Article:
Middle East

Turkey, Iran eye trade boost despite tensions

Iranian President Hassan Rouhani, second left, welcomes Turkish Prime Minister Recep Tayyip Erdogan for their meeting in Tehran, Iran, Wednesday, Jan. 29, 2014. (AP Photo/Ebrahim Noroozi)

TEHRAN/ANKARA: Turkey and Iran aim to more than double trade to $30 billion next year from $13.5 billion in 2013 despite strained relations, Turkish Prime Minister Recep Tayyip Erdogan said Wednesday.

Erdogan arrived in Tehran Tuesday on a visit expected to be dominated by trade but also in what also looked like a bid to defuse tensions over Syria by capitalizing on Tehran’s diplomatic opening to regional rivals and the West.

Iran has been a strong strategic ally of Syrian President Bashar Assad since the start of the uprising against him, while Turkey has been one of his fiercest critics, supporting his opponents and giving refuge to rebel fighters.

But Iran’s election last June of President Hassan Rouhani, a relative moderate who says he wants to thaw ties with the West, and shared concern over the rise of Al-Qaeda in Syria, have spurred hopes of a Turkish-Iranian rapprochement.

Erdogan said “2012 was exceptional for trade, which reached $21.8 billion. Unfortunately, that declined to $13.5 billion in 2013, but the two countries want to bring that to $30 billion in 2015.”

He said Turkey, which has traditionally relied on neighboring Iran and Russia for its energy needs, could “increase its imports” from Iran.

Erdogan spoke during a ceremony to sign three cooperation agreements that include reductions in tariffs on 220 Turkish industrial products and on Iranian food products.

Oil and gas imports have declined in recent years due to sanctions imposed on Iran by the European Union and the United States over its controversial nuclear program.

But that could change following a landmark November deal between Iran and the major powers that went into effect last week.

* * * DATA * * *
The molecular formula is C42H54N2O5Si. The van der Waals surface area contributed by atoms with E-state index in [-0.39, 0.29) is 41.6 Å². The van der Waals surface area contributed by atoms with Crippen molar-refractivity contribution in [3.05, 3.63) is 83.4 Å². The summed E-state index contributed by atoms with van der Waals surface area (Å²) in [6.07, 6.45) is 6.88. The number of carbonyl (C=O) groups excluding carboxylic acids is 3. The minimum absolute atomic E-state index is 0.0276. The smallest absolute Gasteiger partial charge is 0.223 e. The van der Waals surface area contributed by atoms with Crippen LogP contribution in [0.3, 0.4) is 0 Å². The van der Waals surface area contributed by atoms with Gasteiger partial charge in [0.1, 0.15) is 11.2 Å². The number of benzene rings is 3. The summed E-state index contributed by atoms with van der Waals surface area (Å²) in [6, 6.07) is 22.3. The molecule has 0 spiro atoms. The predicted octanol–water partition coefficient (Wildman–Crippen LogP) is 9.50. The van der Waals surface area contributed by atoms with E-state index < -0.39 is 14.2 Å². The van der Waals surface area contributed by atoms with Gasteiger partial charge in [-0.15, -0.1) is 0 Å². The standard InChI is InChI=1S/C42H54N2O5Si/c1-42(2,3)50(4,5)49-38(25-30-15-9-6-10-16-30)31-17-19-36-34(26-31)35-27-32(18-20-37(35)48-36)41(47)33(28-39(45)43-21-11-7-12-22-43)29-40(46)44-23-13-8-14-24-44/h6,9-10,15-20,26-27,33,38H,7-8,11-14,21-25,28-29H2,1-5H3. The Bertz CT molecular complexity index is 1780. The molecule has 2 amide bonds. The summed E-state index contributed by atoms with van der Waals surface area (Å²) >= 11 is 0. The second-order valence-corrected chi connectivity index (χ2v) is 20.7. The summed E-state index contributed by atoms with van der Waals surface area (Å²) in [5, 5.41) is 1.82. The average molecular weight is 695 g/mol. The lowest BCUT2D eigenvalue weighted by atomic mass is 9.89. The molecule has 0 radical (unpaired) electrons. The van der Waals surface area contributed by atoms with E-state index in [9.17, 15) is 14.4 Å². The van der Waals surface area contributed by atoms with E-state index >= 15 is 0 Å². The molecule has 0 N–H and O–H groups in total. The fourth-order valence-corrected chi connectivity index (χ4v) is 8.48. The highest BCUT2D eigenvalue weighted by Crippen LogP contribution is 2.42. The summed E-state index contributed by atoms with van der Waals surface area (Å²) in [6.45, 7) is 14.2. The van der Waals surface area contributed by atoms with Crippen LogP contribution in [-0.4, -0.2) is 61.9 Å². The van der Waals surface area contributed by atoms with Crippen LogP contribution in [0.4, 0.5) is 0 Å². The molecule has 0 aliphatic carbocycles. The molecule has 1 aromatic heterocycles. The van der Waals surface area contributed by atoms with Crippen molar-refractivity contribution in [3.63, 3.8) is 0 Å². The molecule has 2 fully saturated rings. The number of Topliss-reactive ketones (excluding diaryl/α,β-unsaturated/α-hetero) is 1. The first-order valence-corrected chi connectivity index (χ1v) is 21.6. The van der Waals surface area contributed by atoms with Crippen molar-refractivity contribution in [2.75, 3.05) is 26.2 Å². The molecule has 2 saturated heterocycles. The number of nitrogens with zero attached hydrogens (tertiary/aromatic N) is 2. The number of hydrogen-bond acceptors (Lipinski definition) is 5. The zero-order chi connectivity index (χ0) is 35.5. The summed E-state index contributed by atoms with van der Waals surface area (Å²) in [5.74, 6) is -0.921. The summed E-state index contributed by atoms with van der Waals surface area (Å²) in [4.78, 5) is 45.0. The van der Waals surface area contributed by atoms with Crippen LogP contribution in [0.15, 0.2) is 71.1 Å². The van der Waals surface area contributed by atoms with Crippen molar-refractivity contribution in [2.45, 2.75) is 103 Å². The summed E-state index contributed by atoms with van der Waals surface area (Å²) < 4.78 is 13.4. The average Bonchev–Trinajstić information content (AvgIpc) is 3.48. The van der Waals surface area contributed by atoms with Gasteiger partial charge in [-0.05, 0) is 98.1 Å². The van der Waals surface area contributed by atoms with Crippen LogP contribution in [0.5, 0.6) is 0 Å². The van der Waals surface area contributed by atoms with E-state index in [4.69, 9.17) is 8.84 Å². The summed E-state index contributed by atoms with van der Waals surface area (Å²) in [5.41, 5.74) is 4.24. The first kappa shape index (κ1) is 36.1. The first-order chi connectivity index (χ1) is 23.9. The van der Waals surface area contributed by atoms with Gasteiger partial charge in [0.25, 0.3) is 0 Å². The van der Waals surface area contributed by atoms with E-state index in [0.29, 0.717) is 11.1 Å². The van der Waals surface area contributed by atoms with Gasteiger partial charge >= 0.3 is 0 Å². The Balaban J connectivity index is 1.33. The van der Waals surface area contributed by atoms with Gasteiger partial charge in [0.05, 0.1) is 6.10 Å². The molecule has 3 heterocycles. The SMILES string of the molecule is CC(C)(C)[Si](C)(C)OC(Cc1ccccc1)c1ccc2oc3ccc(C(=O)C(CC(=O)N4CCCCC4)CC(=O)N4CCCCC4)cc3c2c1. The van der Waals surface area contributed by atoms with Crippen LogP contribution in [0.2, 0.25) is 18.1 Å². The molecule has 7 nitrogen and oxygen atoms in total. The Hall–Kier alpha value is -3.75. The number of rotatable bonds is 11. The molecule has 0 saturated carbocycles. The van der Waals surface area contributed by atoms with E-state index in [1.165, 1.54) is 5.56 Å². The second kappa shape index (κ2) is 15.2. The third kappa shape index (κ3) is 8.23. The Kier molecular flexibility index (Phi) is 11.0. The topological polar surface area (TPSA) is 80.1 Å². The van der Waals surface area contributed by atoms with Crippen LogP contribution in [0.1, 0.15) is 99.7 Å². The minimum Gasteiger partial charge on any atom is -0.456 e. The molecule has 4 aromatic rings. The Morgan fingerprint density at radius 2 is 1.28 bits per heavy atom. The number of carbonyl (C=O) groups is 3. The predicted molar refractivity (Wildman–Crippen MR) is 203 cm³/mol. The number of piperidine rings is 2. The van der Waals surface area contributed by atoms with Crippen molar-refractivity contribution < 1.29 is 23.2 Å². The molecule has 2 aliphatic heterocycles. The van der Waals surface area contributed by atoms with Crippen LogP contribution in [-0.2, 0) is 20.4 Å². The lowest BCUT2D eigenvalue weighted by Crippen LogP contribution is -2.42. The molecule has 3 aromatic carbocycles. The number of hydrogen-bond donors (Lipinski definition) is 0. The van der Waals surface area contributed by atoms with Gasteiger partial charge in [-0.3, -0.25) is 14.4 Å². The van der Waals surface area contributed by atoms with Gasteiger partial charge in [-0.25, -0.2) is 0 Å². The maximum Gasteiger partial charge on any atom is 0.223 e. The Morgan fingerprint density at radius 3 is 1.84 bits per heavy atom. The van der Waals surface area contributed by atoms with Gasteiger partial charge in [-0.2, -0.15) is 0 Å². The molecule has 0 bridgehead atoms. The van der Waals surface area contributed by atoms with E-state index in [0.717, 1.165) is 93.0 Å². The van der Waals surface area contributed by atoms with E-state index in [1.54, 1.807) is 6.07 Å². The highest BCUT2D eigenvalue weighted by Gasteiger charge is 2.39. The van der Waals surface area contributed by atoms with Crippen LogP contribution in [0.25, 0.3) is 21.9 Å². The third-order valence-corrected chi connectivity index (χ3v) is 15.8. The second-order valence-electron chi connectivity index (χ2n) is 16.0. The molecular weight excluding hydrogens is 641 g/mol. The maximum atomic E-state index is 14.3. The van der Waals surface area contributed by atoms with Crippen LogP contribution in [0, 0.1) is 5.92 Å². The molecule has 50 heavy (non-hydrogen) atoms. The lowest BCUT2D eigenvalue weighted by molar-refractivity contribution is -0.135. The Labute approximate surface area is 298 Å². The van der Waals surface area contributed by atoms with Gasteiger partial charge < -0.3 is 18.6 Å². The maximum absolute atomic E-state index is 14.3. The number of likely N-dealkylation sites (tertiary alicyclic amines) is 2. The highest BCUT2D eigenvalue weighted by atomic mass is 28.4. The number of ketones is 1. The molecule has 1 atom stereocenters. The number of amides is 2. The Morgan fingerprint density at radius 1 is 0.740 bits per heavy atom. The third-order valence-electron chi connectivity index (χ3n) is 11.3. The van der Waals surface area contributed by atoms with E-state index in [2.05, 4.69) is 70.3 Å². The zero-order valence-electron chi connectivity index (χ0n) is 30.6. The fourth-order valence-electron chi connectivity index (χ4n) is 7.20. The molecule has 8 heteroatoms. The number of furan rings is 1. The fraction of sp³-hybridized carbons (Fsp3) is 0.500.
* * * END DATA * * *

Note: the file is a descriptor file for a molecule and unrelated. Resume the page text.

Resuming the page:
Western governments agreed to gradually ease some of their sanctions and release billions of dollars in frozen assets in return for Iran rolling back parts of its nuclear program and halting further advances.

Before leaving Ankara, Erdogan said he welcomed the agreement and hoped it would lead to a definitive deal on removing sanctions.

“We wish the process will be finalized with an agreement that will ensure the removal of all sanctions on Iran. Turkey has so far done its best in that regard and will continue to do so,” he said.

In Tehran, Erdogan said: “Today we had a good chance to review bilateral ties,” in remarks translated into Farsi by Iranian television as it showed him meeting Vice President Eshaq Jahangiri.

“I would like to mention specifically, and to express my satisfaction with, the agreement we signed in the preferential trade field,” he said.

During his visit, Erdogan met supreme leader Ayatollah Ali Khamenei and Rouhani, but there were no details on the substance of their talks.

“The friendship and brotherhood between the two countries has been unprecedented for centuries,” IRNA quoted Khamenei was saying, while calling for ties to be strengthened further.

“Our relations with Turkey have entered a new phase and we hope this trend continues. Besides serving the interests of the two countries, we hope our dialogue [with Turkey] serves regional interests as well,” Iranian Foreign Ministry spokeswoman Marzieh Afkham said in Tehran.“As two neighbors and Muslim countries, Iran and Turkey enjoy many commonalities and many cooperation opportunities.”

Erdogan had said in Ankara that he would raise the Syrian crisis during his visit to Tehran, but there was no public comment from either side on the two countries’ differences.

The Turkish premier is under the shadow of a massive graft scandal at home that includes allegations of illegal gold sales to Iran.

A version of this article appeared in the print edition of The Daily Star on January 30, 2014, on page 1.




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